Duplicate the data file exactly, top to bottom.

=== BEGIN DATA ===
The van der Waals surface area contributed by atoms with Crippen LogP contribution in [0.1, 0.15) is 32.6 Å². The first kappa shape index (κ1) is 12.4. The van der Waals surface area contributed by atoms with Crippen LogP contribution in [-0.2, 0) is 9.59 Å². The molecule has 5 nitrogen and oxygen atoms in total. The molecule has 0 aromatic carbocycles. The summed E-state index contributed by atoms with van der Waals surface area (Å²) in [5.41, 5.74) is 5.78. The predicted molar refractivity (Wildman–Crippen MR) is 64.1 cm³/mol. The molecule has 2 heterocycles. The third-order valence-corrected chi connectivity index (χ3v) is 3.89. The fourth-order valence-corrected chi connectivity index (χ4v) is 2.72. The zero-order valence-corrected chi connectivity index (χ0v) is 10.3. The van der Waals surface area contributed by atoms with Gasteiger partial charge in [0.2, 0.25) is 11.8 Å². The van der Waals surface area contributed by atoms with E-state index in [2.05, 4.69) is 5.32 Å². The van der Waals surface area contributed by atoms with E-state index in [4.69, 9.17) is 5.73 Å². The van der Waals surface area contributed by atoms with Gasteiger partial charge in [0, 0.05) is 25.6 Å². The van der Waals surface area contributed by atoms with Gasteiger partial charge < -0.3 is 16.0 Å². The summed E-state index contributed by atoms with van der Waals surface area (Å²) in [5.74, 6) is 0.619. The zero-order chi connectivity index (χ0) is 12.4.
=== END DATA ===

The van der Waals surface area contributed by atoms with Crippen LogP contribution in [0.1, 0.15) is 32.6 Å². The first kappa shape index (κ1) is 12.4. The van der Waals surface area contributed by atoms with Crippen LogP contribution in [-0.2, 0) is 9.59 Å². The molecule has 5 nitrogen and oxygen atoms in total. The molecule has 0 aromatic carbocycles. The summed E-state index contributed by atoms with van der Waals surface area (Å²) in [5.41, 5.74) is 5.78. The predicted molar refractivity (Wildman–Crippen MR) is 64.1 cm³/mol. The molecule has 2 heterocycles. The third-order valence-corrected chi connectivity index (χ3v) is 3.89. The fourth-order valence-corrected chi connectivity index (χ4v) is 2.72. The zero-order valence-corrected chi connectivity index (χ0v) is 10.3. The van der Waals surface area contributed by atoms with Gasteiger partial charge in [0.2, 0.25) is 11.8 Å². The van der Waals surface area contributed by atoms with E-state index in [2.05, 4.69) is 5.32 Å². The van der Waals surface area contributed by atoms with E-state index in [4.69, 9.17) is 5.73 Å². The van der Waals surface area contributed by atoms with Gasteiger partial charge in [0, 0.05) is 25.6 Å². The van der Waals surface area contributed by atoms with Gasteiger partial charge < -0.3 is 16.0 Å². The summed E-state index contributed by atoms with van der Waals surface area (Å²) in [5.74, 6) is 0.619. The zero-order chi connectivity index (χ0) is 12.4.